Filing a Personal Injury Claim Due to Wrongful Death

If you’ve lost an immediate family member to a personal injury that was caused by a third party, you have the ability to file a wrongful death lawsuit under civil law. Criminal charges can also be brought by local or state jurisdictions against the third party at fault for a wrongful death, and such charges can give the victim’s family some measure of justice.

The loss of the family member is a heavy blow that brings with it not only pain and suffering but financial hardship in many cases. Recovering financial damages allows families some additional measure of justice as well as some compensation for their losses.

A wrongful death is defined as any death that is caused by the negligent actions of a third party. For this reason, wrongful death lawsuits can be initiated for a variety of reasons. Some of the most common include drunk driving accidents, the use of defective products, and the failure to diagnosis or the misdiagnosis of a fatal illness.

Proving Your Wrongful Death Personal Injury Claim

Wrongful death claims are filed by the family members or beneficiaries of the victim. In most jurisdictions, the individual who must hire a wrongful death lawyer is the authorized representative of the victim’s estate, though he or she usually files a claim in consultation with and on behalf of the victim’s family. The estate representative is typically appointed in probate court and is then responsible for any future civil actions brought against the individual or organization responsible for the victim’s death.

Losses included in a wrongful death claim can be economic and non-economic damages. Damages can include costs associated with medical care, funeral and burial expenses, and loss of future earnings. Non-economic damages attempt to provide some measure of recompense for harder to quantify losses, like pain and suffering and loss of a spousal or parental relationship.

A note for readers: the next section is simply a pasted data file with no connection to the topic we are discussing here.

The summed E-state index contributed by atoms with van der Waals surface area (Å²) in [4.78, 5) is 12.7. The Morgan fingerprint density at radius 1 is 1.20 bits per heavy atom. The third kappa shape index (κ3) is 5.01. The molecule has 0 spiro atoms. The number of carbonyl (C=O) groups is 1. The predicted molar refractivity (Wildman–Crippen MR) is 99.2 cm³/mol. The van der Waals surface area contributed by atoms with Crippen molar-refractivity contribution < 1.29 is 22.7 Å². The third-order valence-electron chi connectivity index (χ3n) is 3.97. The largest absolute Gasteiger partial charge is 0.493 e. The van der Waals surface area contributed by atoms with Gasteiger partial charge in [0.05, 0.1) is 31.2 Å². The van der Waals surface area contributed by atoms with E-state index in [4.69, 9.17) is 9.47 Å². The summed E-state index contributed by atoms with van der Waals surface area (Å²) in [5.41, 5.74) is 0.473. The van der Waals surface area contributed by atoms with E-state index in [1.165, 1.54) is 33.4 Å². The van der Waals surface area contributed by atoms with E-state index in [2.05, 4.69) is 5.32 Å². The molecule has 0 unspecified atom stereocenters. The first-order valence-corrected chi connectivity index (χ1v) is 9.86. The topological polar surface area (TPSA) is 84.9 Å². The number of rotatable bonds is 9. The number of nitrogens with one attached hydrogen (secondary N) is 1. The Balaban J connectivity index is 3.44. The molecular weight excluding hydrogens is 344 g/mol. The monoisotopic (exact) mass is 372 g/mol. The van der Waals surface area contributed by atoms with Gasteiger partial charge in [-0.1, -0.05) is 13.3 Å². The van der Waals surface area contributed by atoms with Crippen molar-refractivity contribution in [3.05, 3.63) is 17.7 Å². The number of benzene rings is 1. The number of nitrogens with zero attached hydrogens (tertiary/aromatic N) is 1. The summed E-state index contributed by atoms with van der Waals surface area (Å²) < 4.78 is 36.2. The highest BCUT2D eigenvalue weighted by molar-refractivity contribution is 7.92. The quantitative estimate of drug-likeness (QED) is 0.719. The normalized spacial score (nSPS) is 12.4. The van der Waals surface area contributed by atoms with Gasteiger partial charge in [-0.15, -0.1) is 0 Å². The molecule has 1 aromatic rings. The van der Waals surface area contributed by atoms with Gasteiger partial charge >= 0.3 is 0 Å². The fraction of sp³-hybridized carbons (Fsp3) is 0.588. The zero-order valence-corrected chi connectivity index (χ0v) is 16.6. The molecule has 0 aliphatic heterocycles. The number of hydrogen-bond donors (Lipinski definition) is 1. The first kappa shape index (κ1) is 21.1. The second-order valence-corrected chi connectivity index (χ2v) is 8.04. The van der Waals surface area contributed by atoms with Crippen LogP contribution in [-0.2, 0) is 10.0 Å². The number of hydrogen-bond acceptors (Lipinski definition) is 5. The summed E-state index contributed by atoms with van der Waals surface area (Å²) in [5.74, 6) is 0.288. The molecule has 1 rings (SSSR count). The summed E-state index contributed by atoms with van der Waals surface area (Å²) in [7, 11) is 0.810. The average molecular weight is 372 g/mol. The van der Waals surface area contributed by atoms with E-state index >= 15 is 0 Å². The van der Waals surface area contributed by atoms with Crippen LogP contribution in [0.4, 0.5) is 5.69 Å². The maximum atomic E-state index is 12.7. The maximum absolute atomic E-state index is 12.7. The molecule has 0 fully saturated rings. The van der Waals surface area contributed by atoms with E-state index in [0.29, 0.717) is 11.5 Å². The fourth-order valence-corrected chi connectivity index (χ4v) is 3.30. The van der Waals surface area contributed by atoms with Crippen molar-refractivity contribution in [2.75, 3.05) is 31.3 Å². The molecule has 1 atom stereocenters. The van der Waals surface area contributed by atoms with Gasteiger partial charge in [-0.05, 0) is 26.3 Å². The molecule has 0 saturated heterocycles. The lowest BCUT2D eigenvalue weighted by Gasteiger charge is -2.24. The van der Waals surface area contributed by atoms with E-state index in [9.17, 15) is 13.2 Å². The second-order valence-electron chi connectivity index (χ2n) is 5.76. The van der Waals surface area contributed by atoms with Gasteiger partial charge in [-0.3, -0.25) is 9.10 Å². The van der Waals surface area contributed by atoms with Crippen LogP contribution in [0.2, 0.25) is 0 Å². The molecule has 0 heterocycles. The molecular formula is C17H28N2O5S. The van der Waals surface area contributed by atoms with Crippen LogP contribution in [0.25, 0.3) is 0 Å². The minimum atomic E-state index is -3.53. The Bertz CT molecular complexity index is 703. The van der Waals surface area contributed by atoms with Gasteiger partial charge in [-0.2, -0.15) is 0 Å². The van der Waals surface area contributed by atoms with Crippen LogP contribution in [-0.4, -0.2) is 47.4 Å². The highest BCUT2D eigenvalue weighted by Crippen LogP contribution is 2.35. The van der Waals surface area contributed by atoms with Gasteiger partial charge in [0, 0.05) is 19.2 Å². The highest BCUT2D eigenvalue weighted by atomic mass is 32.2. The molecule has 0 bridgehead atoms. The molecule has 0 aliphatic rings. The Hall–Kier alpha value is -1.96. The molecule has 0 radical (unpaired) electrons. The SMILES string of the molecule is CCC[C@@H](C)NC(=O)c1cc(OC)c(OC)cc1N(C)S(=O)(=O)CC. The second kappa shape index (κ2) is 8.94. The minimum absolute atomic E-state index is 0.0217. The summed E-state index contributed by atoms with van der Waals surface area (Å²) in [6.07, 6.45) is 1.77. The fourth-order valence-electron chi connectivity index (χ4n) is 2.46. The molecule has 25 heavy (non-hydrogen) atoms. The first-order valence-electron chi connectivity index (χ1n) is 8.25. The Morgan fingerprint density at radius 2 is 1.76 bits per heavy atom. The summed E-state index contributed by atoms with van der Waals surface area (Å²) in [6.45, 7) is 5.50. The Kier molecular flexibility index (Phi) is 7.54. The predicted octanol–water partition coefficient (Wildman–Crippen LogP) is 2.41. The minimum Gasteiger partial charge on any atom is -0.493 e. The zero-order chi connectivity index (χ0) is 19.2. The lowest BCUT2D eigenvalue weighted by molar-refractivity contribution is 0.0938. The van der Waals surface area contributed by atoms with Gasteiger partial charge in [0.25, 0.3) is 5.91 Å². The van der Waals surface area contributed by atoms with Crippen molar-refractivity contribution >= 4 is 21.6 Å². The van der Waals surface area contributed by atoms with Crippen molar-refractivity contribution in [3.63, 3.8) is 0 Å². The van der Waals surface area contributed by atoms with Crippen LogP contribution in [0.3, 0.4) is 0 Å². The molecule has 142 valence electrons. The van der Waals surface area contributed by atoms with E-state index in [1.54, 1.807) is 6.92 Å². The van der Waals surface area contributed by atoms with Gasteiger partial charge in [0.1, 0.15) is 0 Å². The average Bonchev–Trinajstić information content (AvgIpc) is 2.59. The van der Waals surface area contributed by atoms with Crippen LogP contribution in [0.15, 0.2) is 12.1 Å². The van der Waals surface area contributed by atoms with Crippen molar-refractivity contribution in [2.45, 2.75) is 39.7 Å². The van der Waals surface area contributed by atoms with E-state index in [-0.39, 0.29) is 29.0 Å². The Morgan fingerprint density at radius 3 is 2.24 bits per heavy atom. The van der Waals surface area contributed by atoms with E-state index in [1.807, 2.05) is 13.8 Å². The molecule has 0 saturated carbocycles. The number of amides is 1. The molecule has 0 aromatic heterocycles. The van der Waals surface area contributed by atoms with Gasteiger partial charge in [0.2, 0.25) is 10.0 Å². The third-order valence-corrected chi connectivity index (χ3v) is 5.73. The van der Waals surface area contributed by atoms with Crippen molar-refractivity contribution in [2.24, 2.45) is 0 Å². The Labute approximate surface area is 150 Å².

Proving a wrongful death claim requires showing a third party was at fault for the death of the victim. In order to demonstrate liability under the law, you must be able to prove negligence was present and that the negligent actions of the third party named in the claim was the direct or underlying cause of the victim’s death.

The methods for proving negligence will vary from one case to the next, dependent upon what kind of incident caused the wrongful death. For instance, a drunk driving accident will require police records, eye witness accounts, and other kinds of documentation for proving the claim. A medical malpractice wrongful death lawsuit, on the other hand, requires much more complex documentation, expert medical testimony and other forms of evidence in order to prove the claim and can be more difficult to support as a result.

Your Wrongful Death Personal Injury Case

Because wrongful death lawsuits can cost insurance companies and other third parties a great deal of money, wrongful death cases are usually given significant attention. Any individual or organization against whom you bring a wrongful death lawsuit will hire the most efficient attorney they can to defend their actions and represent their interests. You should do the same.

Hiring a personal injury attorney familiar with wrongful death cases is in your best interest. Consulting a wrongful death lawyer can help you determine the viability of your case. He or she can also help you collect the necessary evidence for proving your claim and can negotiate a settlement or argue your case at trial, if necessary. While no amount of money can bring your loved one back, working with a wrongful death lawyer can give you a better chance of seeing compensation for damages that will help you and your family deal with your losses and move forward with your lives.